Miami’s Radio Mambi part of sale to new media startup

Radio personalities Oscar Haza, left, and Armando Perez Roura discuss the days events on a Radio Mambi radio show on July 4, 2012, at Univision Radio Studios in Miami, along with Ninoska Perez Castell.

el Nuevo Herald file photo

Two Latina entrepreneurs — backed by a slew of investors — have negotiated a $60 million deal with TelevisaUnivision to buy 18 Spanish-language radio stations across 10 U.S. cities, including Miami’s Radio Mambi, a fixture of South Florida’s conservative Cuban community.

The massive buy is the first for the newly created Latino Media Network, a Latina-owned and operated media company that has raised close to $80 million, a figure the group says amounts to the largest capital raised by a Latina-led startup in U.S. history.

“With minority media on the decline, now is the time to be investing in more resources to create content for Latinos by Latinos,” said co-founder Stephanie Valencia, chair of LMN’s board.

Valencia, who worked at the White House under former President Barack Obama as a special assistant to the president and principal deputy director of public engagement, is launching Latino Media Network along with Jess Morales Rocketto, the former director of civic engagement for the National Domestic Workers Alliance. They are both in the leadership of Equis Research, a polling firm focused on outreach and civic engagement of U.S. Latinos.

In Equis’ own research, Valencia said, the vast majority of Latinos in the U.S. have moved to YouTube as their main source of information, feeding off of polarizing and highly influential information. So when TelevisaUnivision publicized its intentions to sell the radio stations, Valencia and Morales Rocketto jumped at the opportunity to keep them in the hands of Latino owners.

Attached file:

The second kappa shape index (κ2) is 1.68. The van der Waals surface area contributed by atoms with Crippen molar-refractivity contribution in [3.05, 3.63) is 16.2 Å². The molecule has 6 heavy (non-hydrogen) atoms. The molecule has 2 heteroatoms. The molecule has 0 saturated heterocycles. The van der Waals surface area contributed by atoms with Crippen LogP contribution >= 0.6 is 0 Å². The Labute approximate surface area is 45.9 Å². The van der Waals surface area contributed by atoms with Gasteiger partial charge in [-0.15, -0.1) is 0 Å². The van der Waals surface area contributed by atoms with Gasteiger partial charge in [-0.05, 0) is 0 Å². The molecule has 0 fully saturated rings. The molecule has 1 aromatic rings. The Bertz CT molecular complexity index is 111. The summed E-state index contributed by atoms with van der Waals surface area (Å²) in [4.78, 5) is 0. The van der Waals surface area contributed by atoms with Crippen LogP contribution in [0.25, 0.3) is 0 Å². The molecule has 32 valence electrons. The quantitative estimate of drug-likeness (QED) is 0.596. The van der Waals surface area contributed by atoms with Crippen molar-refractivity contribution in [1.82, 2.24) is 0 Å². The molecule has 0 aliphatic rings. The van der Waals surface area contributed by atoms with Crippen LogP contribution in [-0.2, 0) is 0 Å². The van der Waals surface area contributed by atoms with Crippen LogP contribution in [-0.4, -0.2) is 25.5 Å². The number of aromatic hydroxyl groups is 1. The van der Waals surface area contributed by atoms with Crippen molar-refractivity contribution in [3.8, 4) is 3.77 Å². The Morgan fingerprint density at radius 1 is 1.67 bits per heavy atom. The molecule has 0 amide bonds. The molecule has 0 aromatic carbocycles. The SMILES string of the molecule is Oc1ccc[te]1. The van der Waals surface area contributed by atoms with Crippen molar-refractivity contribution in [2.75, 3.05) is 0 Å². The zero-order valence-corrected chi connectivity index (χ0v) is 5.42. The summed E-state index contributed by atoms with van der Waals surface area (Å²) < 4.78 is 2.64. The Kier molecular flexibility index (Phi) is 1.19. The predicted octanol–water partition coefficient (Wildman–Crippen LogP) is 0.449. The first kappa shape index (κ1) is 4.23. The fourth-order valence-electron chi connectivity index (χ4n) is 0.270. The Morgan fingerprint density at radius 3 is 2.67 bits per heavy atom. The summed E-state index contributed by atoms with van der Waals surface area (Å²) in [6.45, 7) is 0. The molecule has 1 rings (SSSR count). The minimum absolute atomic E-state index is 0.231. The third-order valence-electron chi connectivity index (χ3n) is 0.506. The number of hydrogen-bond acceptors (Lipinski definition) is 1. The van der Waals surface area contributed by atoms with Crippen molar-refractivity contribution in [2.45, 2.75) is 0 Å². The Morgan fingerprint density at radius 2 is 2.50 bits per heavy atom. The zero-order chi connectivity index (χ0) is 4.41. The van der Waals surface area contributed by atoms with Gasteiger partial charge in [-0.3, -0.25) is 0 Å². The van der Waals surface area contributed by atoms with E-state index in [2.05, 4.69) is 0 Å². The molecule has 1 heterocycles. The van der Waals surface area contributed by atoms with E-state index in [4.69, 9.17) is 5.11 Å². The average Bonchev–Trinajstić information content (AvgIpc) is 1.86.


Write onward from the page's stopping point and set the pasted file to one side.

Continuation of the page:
“Our understanding is that they were considering non-Hispanic buyers,” Valencia said. “That’s the impetus more broadly.”

Their startup has a mixed group of well-known investors and board members, including actor and activist Eva Longoria, veteran TV anchor Maria Elena Salinas, and Al Cárdenas, former longtime chair of the Republican Party of Florida and board member of the American Business Immigration Coalition.

The newly created group’s buying of Radio Mambi, a conservative-leaning Miami radio station that was at the center of reports on disinformation ahead of the 2020 election, is also a big shift for the local Spanish-language media market. And the group’s creation trails the recent launching of Americano Media, a Spanish-language news startup that caters to right-leaning Latinos at the national level.

It also follows recent steps from Democrats to escalate efforts against political disinformation in Spanish originating in South Florida — efforts that Republicans say is censorship of conservative commentators — particularly after the public dispute over the dismissal of a liberal radio host from Miami’s Radio Caracol in 2021.

While both parties have agreed on the terms of the deal, the Federal Communications Commission still has to approve the sale, a process that could take from several weeks to months. And Latino Media Network, as a new company, still hasn’t hired an entire leadership team. Valencia says this makes any personnel changes unlikely to happen for at least another year.

But Valencia said her company understands Mambi’s particular role in the Cuban American exile community, including the station’s support and advocacy for a free Cuba.

“We absolutely acknowledge that and understand that, and want that to continue to be the case,” Valencia said. “For us, whether it’s Mambi or any of the other stations, we believe there should be journalistic integrity and balance.”

The acquisition includes AM and FM stations in Los Angeles, New York, Chicago, Dallas, San Antonio, Las Vegas, Houston, Fresno, and McAllen, Texas.

This story was originally published June 3, 2022 6:40 PM.

Bianca Padró Ocasio is a political writer for the Miami Herald. She has been a Florida journalist for four years, covering everything from crime and courts to hurricanes and politics.

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